"There are a few guys here that we feel are good enough to step in as freshmen and play right away at the 5-spot," he said. "We also have a whole list of JC big men that we're recruiting, and those names aren't even on the board."

The rigors of the July observation period were lessened somewhat when the NCAA began allowing all three assistant coaches to recruit off campus. Williams and his staff of Wilson, David Campbell and Mark Amaral traveled this summer to watch AAU games in Indianapolis, Newark, Texas, Kansas City, Tulsa, Orlando, Seattle, Las Vegas, Los Angeles and San Jose.

"It helps keep the sanity having Mark out there, too," said Wilson. "Before, we had to work 24 straight days. Now there are 20 days, and I think Mark was out during 10 of those, which gave all of us time to break away and get back home."

That hasn't kept Wilson from forgetting the number of his hotel room, or even which gym he's sitting in.

"In Vegas, all the gyms look alike," he explained.

"A bigger problem than that," offered Campbell, "is trying to find your rental car. The coaches all seem to get the same kind: A white, Mitsubishi Galant. You come out of the gym looking for your car, and they're all the same."

Amaral's biggest transportation problem came when he recruited an African player while coaching at Peninsula Junior College in Port Angeles, Wash.

"His whole team was coming over, too, and we were putting them up in dorms and all that," he said. "But I thought they were going to take care of their own transportation from the airport -- Seattle to Port Angeles is about a two-hour drive."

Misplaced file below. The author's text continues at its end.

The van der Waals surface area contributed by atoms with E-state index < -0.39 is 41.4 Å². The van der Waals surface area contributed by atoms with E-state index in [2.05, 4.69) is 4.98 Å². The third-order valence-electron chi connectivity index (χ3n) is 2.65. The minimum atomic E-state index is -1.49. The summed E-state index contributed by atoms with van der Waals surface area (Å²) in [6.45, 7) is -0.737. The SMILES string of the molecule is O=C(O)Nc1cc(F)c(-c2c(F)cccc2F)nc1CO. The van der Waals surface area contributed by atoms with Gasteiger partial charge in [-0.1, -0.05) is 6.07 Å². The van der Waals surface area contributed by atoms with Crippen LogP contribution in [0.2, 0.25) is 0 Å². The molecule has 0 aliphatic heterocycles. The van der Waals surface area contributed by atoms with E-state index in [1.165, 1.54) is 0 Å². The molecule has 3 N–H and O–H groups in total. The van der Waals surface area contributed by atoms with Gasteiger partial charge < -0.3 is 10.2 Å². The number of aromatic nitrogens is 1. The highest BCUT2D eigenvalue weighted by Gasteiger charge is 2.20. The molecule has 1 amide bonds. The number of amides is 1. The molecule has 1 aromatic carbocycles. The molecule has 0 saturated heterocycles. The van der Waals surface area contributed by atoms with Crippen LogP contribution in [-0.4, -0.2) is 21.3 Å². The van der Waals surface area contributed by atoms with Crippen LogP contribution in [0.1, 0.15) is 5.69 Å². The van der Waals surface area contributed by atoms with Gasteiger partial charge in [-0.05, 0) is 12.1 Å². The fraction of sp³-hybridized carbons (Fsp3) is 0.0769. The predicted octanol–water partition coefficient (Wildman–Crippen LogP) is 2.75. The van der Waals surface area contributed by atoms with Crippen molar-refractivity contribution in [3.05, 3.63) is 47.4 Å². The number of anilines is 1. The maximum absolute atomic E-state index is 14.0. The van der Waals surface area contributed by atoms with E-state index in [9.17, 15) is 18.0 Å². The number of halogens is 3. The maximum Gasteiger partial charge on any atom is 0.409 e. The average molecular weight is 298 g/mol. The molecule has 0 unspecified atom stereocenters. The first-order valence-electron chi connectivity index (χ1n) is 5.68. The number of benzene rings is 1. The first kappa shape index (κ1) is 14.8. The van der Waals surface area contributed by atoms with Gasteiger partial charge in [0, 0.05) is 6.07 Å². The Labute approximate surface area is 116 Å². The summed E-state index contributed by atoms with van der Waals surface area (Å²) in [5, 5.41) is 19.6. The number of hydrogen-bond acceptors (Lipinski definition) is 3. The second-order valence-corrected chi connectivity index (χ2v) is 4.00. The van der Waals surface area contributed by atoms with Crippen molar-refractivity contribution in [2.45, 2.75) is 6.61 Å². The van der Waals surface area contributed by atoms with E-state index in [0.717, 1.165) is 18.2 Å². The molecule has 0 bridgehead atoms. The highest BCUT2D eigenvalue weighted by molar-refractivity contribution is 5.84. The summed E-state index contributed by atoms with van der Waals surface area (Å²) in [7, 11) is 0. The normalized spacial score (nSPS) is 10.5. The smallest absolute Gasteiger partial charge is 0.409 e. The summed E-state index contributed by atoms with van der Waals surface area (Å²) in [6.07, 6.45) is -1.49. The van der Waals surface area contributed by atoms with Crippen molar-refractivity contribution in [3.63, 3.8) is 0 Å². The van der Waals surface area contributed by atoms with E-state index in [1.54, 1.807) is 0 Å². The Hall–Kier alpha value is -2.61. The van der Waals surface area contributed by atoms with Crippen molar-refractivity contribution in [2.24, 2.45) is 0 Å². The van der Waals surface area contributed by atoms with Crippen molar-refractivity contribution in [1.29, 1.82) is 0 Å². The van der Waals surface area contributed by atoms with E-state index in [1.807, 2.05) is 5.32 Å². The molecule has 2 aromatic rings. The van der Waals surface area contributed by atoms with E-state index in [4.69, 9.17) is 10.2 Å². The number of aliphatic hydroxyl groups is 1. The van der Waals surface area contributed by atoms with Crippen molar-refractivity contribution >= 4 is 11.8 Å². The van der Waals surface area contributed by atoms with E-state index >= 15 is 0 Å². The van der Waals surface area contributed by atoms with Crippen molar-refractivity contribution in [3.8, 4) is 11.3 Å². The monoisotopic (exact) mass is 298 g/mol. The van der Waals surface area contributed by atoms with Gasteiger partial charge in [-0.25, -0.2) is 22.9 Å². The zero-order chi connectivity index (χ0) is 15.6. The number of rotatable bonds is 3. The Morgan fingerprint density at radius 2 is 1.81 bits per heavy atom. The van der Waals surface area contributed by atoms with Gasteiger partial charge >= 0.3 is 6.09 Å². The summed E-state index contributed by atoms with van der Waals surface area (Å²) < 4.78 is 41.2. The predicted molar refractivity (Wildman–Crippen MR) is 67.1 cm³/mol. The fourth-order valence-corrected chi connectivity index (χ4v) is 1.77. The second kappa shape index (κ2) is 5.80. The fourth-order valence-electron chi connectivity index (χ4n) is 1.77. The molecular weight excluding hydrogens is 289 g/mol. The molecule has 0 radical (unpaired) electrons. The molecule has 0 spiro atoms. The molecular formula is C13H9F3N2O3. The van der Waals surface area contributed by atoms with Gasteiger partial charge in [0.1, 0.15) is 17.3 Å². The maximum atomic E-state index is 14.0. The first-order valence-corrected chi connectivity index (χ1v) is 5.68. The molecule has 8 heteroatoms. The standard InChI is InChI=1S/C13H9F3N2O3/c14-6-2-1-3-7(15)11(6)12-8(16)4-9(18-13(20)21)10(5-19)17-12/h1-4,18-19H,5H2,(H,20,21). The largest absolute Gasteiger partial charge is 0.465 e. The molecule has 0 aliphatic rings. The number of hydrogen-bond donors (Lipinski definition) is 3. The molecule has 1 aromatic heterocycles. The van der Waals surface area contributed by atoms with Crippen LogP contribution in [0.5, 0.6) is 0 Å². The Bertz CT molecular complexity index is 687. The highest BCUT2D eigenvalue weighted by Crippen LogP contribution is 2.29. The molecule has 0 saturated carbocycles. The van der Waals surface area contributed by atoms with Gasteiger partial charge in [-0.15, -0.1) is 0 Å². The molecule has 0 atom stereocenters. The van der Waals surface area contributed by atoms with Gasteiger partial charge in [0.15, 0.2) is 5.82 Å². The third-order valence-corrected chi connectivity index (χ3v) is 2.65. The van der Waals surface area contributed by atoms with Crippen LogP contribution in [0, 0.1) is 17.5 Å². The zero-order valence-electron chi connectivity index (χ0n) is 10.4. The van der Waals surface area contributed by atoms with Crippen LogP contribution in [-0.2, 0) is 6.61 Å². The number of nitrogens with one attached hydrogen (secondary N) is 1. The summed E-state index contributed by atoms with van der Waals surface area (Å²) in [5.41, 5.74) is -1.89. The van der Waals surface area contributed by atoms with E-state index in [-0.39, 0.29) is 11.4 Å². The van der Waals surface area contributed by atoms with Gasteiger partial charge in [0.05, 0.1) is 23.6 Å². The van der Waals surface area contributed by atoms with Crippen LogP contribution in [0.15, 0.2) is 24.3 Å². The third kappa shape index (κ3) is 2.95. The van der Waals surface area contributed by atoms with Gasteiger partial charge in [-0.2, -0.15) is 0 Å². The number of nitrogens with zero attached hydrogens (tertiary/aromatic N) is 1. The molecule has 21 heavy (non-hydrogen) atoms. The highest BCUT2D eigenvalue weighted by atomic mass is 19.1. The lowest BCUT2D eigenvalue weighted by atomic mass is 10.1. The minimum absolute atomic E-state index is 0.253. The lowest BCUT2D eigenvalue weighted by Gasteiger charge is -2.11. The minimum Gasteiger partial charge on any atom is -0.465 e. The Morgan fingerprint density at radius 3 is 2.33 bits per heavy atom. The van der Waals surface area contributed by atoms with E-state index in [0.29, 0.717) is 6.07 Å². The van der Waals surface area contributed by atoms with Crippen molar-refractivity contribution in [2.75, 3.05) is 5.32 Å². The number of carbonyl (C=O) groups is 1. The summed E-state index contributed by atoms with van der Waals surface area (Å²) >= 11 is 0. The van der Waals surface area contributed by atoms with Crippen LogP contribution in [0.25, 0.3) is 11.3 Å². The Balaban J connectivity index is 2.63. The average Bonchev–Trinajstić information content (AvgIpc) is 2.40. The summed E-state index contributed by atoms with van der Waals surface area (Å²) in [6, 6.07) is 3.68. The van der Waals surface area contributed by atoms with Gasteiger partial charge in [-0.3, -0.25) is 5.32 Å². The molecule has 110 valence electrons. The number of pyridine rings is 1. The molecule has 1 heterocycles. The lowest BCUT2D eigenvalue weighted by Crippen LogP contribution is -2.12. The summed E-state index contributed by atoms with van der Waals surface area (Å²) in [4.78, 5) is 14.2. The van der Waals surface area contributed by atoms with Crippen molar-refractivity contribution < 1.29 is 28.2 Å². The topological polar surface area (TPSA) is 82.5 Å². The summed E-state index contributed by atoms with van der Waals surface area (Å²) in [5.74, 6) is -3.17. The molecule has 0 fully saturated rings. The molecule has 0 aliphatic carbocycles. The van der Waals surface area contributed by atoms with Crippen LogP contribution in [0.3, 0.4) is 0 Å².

Amaral had rented a passenger van only to help take their luggage, but all 15 African players and coaches also piled in.

"So now I've got 15 African kids, players and coaches, myself, and all their luggage for 12 days," he said. "But their coach told me, 'That's OK, this is very African.' "

Since tuition costs twice as much for out-of-state students, UCSB limits the number of players it recruits from outside California. But 27 of the 30 centers on the Gaucho board, plus 19 of the 28 power forwards, are from outside the state.

"It shows you that we have to branch out further to get 5's," said Williams.

Two of Williams' best recruits never even played AAU basketball. Mark Hull, UCSB's all-time leading 3-point shooter, played baseball during the summer. Cecil Brown, a Big West Conference All-Freshman selection last year, also passed on the summer hoops circuit.

Wilson saw Brown play at Canoga Park High after getting tipped off by his coach.

"The Cal State Dominguez Hills coach was there," said Wilson, "and he was thinking, 'Oh man, I'm going to steal this guy because nobody knows about him.'

"But when I watched Cecil, the Dominguez guy asked me, 'What do you think?' I told him, 'You're wasting your time.You're not getting this guy.' "

The same thing happened to the Gauchos, however, when Utah's Rick Majerus snatched 6-foot-8 Cameron Goettsche away from them two years ago.

"Cam commits to me in the car, when he's here on his visit," said Williams. "Then he returns home and his AAU coach goes, 'Oh, you can get bigger and better than that.' And as it ends up, his recruiting does blow up."

But Goettsche left Utah after a year, spent last season at Salt Lake City College and then finally accepted Williams' scholarship offer for real.

"I told you I was coming," Goettsche told his new coach last week. "I didn't say when."


Sept. 9: Home visits can start

Oct. 18: First day of practice

Nov. 12: Fall signing period begins; exhibition, Basketball Travelers at UCSB

Nov. 21: First regular-season game, at Hawaii

Dec. 3: First home game, Pepperdine